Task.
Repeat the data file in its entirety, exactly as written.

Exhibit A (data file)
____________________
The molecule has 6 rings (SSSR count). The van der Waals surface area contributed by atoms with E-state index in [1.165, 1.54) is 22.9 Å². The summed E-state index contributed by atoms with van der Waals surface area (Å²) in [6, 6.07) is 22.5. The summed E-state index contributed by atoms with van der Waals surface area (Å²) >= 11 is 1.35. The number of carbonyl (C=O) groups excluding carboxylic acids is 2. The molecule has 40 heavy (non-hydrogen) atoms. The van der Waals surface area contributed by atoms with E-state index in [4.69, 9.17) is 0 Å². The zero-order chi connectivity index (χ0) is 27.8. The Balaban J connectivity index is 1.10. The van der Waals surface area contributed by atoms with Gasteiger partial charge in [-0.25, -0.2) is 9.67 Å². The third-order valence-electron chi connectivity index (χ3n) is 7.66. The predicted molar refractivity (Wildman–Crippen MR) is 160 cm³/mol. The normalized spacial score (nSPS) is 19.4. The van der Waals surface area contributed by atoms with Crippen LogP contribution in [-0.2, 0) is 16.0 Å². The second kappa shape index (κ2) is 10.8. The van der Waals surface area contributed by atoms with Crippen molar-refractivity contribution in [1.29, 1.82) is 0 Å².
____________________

The molecule has 6 rings (SSSR count). The van der Waals surface area contributed by atoms with E-state index in [1.165, 1.54) is 22.9 Å². The summed E-state index contributed by atoms with van der Waals surface area (Å²) in [6, 6.07) is 22.5. The summed E-state index contributed by atoms with van der Waals surface area (Å²) >= 11 is 1.35. The number of carbonyl (C=O) groups excluding carboxylic acids is 2. The molecule has 40 heavy (non-hydrogen) atoms. The van der Waals surface area contributed by atoms with E-state index in [4.69, 9.17) is 0 Å². The zero-order chi connectivity index (χ0) is 27.8. The Balaban J connectivity index is 1.10. The van der Waals surface area contributed by atoms with Gasteiger partial charge in [-0.25, -0.2) is 9.67 Å². The third-order valence-electron chi connectivity index (χ3n) is 7.66. The predicted molar refractivity (Wildman–Crippen MR) is 160 cm³/mol. The normalized spacial score (nSPS) is 19.4. The van der Waals surface area contributed by atoms with Crippen LogP contribution in [-0.2, 0) is 16.0 Å². The second kappa shape index (κ2) is 10.8. The van der Waals surface area contributed by atoms with Crippen molar-refractivity contribution in [1.29, 1.82) is 0 Å².